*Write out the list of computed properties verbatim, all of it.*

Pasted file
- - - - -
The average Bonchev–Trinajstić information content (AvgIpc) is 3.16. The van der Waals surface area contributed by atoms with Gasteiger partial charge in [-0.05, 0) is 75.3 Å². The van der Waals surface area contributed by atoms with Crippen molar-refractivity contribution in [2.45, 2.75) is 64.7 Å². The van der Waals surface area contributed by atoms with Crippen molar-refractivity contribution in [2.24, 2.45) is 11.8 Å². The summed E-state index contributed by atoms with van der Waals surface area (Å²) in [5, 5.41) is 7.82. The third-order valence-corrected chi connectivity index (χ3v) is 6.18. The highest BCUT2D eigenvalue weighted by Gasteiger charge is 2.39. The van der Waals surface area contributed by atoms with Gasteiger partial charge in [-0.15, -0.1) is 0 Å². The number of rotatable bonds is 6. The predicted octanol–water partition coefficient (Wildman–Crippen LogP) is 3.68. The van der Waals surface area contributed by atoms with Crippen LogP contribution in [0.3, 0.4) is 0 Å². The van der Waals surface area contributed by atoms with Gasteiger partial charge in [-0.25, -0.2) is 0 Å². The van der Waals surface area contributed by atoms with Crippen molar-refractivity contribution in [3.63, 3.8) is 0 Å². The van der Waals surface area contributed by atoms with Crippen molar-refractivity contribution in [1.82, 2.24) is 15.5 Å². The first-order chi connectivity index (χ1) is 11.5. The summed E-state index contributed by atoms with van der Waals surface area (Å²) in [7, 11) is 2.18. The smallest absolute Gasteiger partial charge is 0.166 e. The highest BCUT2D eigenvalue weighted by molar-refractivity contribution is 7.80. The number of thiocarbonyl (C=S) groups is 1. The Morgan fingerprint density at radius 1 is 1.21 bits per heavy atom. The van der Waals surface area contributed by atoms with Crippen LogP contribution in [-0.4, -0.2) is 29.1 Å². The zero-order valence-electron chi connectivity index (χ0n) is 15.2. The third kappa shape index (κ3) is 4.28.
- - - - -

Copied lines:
The average Bonchev–Trinajstić information content (AvgIpc) is 3.16. The van der Waals surface area contributed by atoms with Gasteiger partial charge in [-0.05, 0) is 75.3 Å². The van der Waals surface area contributed by atoms with Crippen molar-refractivity contribution in [2.45, 2.75) is 64.7 Å². The van der Waals surface area contributed by atoms with Crippen molar-refractivity contribution in [2.24, 2.45) is 11.8 Å². The summed E-state index contributed by atoms with van der Waals surface area (Å²) in [5, 5.41) is 7.82. The third-order valence-corrected chi connectivity index (χ3v) is 6.18. The highest BCUT2D eigenvalue weighted by Gasteiger charge is 2.39. The van der Waals surface area contributed by atoms with Gasteiger partial charge in [-0.15, -0.1) is 0 Å². The number of rotatable bonds is 6. The predicted octanol–water partition coefficient (Wildman–Crippen LogP) is 3.68. The van der Waals surface area contributed by atoms with Crippen LogP contribution in [0.3, 0.4) is 0 Å². The van der Waals surface area contributed by atoms with Gasteiger partial charge in [-0.25, -0.2) is 0 Å². The van der Waals surface area contributed by atoms with Crippen molar-refractivity contribution in [3.63, 3.8) is 0 Å². The van der Waals surface area contributed by atoms with Crippen molar-refractivity contribution in [1.82, 2.24) is 15.5 Å². The first-order chi connectivity index (χ1) is 11.5. The summed E-state index contributed by atoms with van der Waals surface area (Å²) in [7, 11) is 2.18. The smallest absolute Gasteiger partial charge is 0.166 e. The highest BCUT2D eigenvalue weighted by molar-refractivity contribution is 7.80. The number of thiocarbonyl (C=S) groups is 1. The Morgan fingerprint density at radius 1 is 1.21 bits per heavy atom. The van der Waals surface area contributed by atoms with Crippen LogP contribution in [-0.4, -0.2) is 29.1 Å². The zero-order valence-electron chi connectivity index (χ0n) is 15.2. The third kappa shape index (κ3) is 4.28.